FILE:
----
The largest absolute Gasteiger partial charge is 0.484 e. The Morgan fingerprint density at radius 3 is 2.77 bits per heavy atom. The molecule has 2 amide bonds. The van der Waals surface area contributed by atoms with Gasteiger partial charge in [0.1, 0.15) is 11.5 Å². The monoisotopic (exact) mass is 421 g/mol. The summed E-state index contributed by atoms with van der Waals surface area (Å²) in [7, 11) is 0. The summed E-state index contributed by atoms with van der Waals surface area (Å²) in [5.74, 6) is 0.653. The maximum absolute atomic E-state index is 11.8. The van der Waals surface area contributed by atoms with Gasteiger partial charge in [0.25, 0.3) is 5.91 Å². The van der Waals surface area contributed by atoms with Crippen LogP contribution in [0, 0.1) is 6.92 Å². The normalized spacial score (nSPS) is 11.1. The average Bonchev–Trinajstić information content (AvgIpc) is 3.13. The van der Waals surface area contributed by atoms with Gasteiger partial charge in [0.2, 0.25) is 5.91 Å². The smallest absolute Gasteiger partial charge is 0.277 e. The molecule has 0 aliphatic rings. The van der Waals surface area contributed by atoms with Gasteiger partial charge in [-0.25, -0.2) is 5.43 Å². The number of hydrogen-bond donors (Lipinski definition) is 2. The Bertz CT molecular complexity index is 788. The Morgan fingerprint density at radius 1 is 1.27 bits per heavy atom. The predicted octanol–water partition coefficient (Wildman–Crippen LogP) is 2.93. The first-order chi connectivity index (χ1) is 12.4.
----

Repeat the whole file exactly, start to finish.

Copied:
The largest absolute Gasteiger partial charge is 0.484 e. The Morgan fingerprint density at radius 3 is 2.77 bits per heavy atom. The molecule has 2 amide bonds. The van der Waals surface area contributed by atoms with Gasteiger partial charge in [0.1, 0.15) is 11.5 Å². The monoisotopic (exact) mass is 421 g/mol. The summed E-state index contributed by atoms with van der Waals surface area (Å²) in [7, 11) is 0. The summed E-state index contributed by atoms with van der Waals surface area (Å²) in [5.74, 6) is 0.653. The maximum absolute atomic E-state index is 11.8. The van der Waals surface area contributed by atoms with Gasteiger partial charge in [0.25, 0.3) is 5.91 Å². The van der Waals surface area contributed by atoms with Crippen LogP contribution in [0, 0.1) is 6.92 Å². The normalized spacial score (nSPS) is 11.1. The average Bonchev–Trinajstić information content (AvgIpc) is 3.13. The van der Waals surface area contributed by atoms with Gasteiger partial charge in [0.2, 0.25) is 5.91 Å². The smallest absolute Gasteiger partial charge is 0.277 e. The molecule has 0 aliphatic rings. The van der Waals surface area contributed by atoms with Gasteiger partial charge in [-0.25, -0.2) is 5.43 Å². The number of hydrogen-bond donors (Lipinski definition) is 2. The Bertz CT molecular complexity index is 788. The Morgan fingerprint density at radius 1 is 1.27 bits per heavy atom. The predicted octanol–water partition coefficient (Wildman–Crippen LogP) is 2.93. The first-order chi connectivity index (χ1) is 12.4.